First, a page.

One is what we have already talked about – that we don’t currently own it or have access to our data. Which is why we’re building the HAT, so that we can acquire all these data (through open APIs) back into our own HAT so that we can make use of it. The second consequence is our mental models and structures. We are now trapped in a world where data makes sense only through the vertical services rendered. It’s like a house makes sense if there are rooms – dining room, living room, kitchen – because activities happen in those rooms and the house makes sense. If suddenly, I give you a blank house without rooms and say: let’s reorganise and recompartmentalise because technology now offers new ways to act and interact, you might not know where to start (for those interested, you can read up on Giddens’ structuration theory).
So it is with data. We are used to data sitting in verticals, so we organise our lives around this (often not very efficiently). But when the HAT comes along, it would not just let you acquire your data into a space; it liberates it from its vertical structures. Imagine every photo, every message, every transaction, every data collected about you is now in one space and you can mash them up in completely new ways. You can create a whole new symphony of data with mashups that helps you make better decisions, gives you better recall (see our DARVIS model to understand how data can be a really very intelligent service). And when you run out of ideas, you can buy new apps or widgets for your own data so literally you can crowdsource creative uses of your own data. Nice, right?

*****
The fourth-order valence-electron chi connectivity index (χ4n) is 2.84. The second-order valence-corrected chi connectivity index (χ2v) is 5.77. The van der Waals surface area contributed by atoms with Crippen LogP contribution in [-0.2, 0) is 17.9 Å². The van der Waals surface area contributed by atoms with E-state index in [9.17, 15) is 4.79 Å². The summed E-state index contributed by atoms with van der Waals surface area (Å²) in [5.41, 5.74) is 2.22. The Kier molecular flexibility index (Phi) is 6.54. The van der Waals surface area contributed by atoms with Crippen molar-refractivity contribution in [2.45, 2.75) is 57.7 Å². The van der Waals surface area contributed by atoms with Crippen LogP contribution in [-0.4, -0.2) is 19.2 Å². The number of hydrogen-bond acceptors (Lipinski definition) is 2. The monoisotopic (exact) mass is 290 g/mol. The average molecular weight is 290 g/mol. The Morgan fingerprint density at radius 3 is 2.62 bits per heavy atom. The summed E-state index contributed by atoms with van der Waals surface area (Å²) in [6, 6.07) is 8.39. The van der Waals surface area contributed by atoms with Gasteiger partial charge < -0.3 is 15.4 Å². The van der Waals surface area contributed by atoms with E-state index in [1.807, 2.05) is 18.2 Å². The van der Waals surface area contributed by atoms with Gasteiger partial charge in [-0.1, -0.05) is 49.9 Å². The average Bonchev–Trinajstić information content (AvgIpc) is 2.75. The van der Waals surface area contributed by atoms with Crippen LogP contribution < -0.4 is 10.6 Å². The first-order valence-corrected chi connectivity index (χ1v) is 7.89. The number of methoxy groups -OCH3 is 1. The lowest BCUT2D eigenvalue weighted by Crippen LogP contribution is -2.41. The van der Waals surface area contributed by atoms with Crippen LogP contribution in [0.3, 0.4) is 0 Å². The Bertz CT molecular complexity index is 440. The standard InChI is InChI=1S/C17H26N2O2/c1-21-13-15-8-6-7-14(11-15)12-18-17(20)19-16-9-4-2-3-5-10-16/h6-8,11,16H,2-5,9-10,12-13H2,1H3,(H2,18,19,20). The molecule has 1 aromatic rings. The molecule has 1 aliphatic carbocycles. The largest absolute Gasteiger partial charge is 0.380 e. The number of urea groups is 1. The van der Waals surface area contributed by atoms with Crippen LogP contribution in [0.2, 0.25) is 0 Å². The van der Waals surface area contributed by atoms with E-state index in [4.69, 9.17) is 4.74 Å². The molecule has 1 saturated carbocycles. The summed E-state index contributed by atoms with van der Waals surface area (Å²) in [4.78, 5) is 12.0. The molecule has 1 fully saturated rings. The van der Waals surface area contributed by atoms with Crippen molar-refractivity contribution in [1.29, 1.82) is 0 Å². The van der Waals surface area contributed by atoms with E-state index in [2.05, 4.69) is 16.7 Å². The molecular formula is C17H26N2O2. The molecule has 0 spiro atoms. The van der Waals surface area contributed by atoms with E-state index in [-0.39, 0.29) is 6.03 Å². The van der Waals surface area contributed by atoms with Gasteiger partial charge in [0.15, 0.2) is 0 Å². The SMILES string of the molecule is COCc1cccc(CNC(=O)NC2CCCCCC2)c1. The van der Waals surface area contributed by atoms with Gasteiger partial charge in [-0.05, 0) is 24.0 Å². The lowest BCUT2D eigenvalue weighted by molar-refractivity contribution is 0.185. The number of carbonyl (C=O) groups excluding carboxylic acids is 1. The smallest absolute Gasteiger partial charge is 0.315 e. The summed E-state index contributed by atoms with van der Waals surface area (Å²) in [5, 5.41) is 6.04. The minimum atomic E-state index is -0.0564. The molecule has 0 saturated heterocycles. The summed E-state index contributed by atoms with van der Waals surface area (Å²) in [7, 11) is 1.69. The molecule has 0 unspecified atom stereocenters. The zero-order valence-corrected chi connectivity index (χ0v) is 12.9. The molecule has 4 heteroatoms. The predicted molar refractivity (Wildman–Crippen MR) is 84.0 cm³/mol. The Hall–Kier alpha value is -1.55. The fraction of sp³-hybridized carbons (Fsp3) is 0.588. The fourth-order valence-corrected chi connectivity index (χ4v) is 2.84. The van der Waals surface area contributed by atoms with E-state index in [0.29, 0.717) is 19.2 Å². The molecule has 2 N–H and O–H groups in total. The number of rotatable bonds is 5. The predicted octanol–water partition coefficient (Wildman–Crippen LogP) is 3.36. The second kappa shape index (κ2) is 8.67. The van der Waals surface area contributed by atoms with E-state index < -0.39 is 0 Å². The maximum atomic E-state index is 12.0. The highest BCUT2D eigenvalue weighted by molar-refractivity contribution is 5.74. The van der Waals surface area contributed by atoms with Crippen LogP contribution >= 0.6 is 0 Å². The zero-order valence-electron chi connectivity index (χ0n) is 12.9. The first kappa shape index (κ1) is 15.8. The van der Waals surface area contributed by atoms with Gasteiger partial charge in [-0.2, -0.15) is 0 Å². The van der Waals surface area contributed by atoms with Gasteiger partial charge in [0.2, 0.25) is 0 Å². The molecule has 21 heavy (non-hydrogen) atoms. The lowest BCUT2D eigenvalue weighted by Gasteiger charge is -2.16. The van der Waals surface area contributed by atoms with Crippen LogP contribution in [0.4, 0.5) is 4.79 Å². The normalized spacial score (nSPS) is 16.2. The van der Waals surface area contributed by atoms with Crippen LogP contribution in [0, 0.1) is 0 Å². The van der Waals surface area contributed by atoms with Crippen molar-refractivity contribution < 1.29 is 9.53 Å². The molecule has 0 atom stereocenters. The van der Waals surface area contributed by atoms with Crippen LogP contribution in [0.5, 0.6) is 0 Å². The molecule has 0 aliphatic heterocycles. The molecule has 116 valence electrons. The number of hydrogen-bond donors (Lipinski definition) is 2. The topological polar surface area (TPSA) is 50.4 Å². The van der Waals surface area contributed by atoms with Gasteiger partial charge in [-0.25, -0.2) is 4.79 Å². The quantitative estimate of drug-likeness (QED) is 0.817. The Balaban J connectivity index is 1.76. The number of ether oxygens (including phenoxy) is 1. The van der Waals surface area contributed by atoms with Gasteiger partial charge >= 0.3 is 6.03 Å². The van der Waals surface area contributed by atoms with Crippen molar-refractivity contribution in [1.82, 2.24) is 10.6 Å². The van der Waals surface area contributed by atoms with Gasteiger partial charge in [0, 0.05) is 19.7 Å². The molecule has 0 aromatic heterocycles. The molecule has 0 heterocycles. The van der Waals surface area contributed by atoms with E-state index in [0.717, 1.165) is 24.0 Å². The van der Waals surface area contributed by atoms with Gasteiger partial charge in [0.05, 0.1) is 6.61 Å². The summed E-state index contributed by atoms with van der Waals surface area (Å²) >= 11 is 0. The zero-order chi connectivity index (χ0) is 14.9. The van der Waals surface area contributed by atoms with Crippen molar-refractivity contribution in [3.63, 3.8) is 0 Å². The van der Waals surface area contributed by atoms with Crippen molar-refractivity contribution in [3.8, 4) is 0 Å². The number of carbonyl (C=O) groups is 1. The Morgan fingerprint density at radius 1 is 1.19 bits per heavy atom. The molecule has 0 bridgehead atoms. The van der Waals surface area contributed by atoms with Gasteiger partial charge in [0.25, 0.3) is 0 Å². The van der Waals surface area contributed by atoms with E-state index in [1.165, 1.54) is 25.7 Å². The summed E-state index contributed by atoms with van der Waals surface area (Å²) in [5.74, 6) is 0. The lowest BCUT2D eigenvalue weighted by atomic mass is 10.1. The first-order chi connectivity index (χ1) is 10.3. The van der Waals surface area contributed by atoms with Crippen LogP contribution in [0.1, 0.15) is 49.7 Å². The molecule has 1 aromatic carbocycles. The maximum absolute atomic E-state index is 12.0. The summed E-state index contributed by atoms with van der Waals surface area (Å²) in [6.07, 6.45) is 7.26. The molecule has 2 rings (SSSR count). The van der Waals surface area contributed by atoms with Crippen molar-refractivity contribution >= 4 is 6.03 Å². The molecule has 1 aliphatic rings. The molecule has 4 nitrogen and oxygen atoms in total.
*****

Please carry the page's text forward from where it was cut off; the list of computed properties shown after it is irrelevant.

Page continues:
So, you can now read my first paragraph again and see where I am. Technically, we have designed the HAT database schema to be able to mash things up. Data points are tagged by time, location and user so that you can mash up locations with different times and users that your HAT is connected to, mash up data and users in the same time and location …… You get the picture.